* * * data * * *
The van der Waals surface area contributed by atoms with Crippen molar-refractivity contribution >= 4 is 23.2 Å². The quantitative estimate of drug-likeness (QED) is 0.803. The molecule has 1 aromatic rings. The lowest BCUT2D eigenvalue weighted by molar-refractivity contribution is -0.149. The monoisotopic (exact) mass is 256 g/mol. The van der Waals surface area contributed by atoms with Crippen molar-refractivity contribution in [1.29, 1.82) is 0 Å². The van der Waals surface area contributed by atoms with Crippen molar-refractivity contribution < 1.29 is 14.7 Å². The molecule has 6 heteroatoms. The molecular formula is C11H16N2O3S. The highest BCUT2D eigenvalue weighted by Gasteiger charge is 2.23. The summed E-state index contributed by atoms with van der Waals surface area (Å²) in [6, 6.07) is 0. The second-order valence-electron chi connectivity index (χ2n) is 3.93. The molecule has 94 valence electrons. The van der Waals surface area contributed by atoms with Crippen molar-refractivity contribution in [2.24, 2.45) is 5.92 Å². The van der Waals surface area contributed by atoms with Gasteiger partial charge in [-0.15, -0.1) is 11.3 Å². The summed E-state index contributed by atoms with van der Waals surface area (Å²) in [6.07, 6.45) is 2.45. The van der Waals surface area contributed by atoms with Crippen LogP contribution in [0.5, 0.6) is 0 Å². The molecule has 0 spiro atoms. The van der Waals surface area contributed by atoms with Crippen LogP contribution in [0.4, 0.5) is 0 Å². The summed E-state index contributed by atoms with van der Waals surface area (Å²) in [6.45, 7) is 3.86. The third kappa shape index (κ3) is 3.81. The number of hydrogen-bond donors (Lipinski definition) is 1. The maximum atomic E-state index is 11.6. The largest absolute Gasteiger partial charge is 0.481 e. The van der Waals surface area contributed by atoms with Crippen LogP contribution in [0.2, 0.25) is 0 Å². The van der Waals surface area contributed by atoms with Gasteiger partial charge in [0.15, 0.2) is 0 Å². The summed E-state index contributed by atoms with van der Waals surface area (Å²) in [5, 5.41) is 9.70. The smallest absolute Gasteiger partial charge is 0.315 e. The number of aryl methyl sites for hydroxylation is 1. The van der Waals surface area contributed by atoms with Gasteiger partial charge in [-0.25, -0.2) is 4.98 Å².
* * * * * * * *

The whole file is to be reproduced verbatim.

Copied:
The van der Waals surface area contributed by atoms with Crippen molar-refractivity contribution >= 4 is 23.2 Å². The quantitative estimate of drug-likeness (QED) is 0.803. The molecule has 1 aromatic rings. The lowest BCUT2D eigenvalue weighted by molar-refractivity contribution is -0.149. The monoisotopic (exact) mass is 256 g/mol. The van der Waals surface area contributed by atoms with Crippen molar-refractivity contribution in [1.29, 1.82) is 0 Å². The van der Waals surface area contributed by atoms with Crippen molar-refractivity contribution < 1.29 is 14.7 Å². The molecule has 6 heteroatoms. The molecular formula is C11H16N2O3S. The highest BCUT2D eigenvalue weighted by Gasteiger charge is 2.23. The summed E-state index contributed by atoms with van der Waals surface area (Å²) in [6, 6.07) is 0. The second-order valence-electron chi connectivity index (χ2n) is 3.93. The molecule has 94 valence electrons. The van der Waals surface area contributed by atoms with Crippen molar-refractivity contribution in [2.24, 2.45) is 5.92 Å². The van der Waals surface area contributed by atoms with Gasteiger partial charge in [-0.15, -0.1) is 11.3 Å². The summed E-state index contributed by atoms with van der Waals surface area (Å²) in [6.07, 6.45) is 2.45. The van der Waals surface area contributed by atoms with Crippen LogP contribution in [0.5, 0.6) is 0 Å². The molecule has 0 spiro atoms. The van der Waals surface area contributed by atoms with Crippen LogP contribution in [0.4, 0.5) is 0 Å². The summed E-state index contributed by atoms with van der Waals surface area (Å²) in [6.45, 7) is 3.86. The third kappa shape index (κ3) is 3.81. The number of hydrogen-bond donors (Lipinski definition) is 1. The maximum atomic E-state index is 11.6. The largest absolute Gasteiger partial charge is 0.481 e. The van der Waals surface area contributed by atoms with Crippen LogP contribution in [0.2, 0.25) is 0 Å². The van der Waals surface area contributed by atoms with Gasteiger partial charge in [0.15, 0.2) is 0 Å². The summed E-state index contributed by atoms with van der Waals surface area (Å²) in [5, 5.41) is 9.70. The smallest absolute Gasteiger partial charge is 0.315 e. The number of aryl methyl sites for hydroxylation is 1. The van der Waals surface area contributed by atoms with Gasteiger partial charge in [-0.25, -0.2) is 4.98 Å².